One Chapter Leader shared how her Project team didn’t set roles at the start of their project. This led to miscommunication and much more work for everyone involved. Setting team roles allowed for less overlap of work and smoother communication between team members.
Another experienced tension between teams at the organization she partnered with. It took months of hard work for her to organize focus groups to help improve collaboration between floors, but focusing on repairing the relationships and bringing people together in person paid off and they saw morale improve dramatically.
Owning Your Role as a Change Agent
As a student or resident, it can feel intimidating to launch a project, or work with a new organization. Julie admitted that at first, she felt underqualified and let doubts creep in about the contributions she should and could make a student. She didn’t feel it was her place to make changes. However, she quickly recognized that this didn’t reflect the views of the organization she was working with. In fact, the organization was thrilled to have someone so focused on helping them to improve as a part of their team, and they’ve since partnered together to achieve exciting results.
In one of the Mt. Sinai Chapter’s projects, a systems review revealed that most doctors were not even aware that they had ordered certain tests since they were an automatic request attached to a computer program. This discovery led to the reduction of Amylase tests ordered from about 100 per week to five or fewer per week. Not only did this save the organization precious time, it also added up savings of close to $60,000 for the year — the equivalent of hiring a new employee!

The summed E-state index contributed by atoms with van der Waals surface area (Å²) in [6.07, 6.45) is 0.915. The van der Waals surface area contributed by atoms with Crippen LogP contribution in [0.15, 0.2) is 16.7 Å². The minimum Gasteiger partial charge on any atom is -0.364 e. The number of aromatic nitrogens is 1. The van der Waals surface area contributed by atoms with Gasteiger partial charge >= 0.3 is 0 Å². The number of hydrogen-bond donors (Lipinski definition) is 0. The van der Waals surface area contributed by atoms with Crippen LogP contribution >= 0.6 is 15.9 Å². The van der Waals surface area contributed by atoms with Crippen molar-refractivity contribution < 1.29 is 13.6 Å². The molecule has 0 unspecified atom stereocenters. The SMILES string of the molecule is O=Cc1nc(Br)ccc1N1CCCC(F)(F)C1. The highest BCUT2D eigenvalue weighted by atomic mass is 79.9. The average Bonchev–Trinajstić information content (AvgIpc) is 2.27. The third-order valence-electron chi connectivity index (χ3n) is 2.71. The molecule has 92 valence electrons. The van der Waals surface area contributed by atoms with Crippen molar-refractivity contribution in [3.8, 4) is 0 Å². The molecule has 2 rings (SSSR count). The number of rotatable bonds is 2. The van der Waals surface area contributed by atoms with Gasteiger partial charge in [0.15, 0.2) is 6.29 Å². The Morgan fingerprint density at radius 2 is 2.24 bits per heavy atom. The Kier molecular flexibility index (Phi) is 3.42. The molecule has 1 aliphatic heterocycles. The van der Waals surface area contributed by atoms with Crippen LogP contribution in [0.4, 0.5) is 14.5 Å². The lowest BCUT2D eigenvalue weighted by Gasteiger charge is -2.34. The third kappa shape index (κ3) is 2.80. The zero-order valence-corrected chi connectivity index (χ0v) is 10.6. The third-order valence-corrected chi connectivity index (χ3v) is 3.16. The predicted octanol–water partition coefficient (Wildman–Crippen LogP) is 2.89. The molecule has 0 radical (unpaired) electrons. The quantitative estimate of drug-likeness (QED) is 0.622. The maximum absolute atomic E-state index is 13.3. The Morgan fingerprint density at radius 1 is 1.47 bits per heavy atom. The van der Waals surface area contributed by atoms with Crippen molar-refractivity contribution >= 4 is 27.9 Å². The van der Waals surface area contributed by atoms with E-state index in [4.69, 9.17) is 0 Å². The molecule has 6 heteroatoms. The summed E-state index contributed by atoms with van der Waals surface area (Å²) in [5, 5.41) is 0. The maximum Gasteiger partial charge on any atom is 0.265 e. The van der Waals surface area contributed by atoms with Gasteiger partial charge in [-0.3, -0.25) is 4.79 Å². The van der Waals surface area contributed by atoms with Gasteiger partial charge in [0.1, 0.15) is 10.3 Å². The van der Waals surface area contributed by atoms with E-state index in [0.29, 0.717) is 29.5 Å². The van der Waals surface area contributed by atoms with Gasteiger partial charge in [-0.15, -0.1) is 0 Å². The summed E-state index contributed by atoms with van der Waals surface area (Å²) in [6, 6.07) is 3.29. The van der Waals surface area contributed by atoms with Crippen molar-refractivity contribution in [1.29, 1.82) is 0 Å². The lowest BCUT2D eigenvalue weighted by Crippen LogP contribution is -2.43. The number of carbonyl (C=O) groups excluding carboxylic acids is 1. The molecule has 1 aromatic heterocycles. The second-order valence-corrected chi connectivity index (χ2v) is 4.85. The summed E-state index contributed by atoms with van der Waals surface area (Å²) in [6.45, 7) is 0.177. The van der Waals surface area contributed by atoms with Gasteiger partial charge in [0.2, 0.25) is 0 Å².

A project through the Brock University Chapter aimed to optimize the patient transition process from acute care hospitals to long-term care facilities. Since the project started so broad, the team realized they needed to focus their goals and create many smaller QI projects targeting different parts of the transition process. Having open communication with the frontline nurses allowed Julie and her team to get an up-close and accurate view of the current processes to better evaluate what needed to change to qualify as an improvement.
There are plenty of tools from the Open School and IHI to support you along the way, too. Once teams start their project work, they can continue to get guidance on their approach through the Open School’s Quality Improvement Practicum and through resources like our Quality Improvement Essentials Toolkit.
Zoe Mahoney is a Project Assistant for the IHI Open School. Interested in learning more about how Chapters are leading QI projects? Check out this blog post.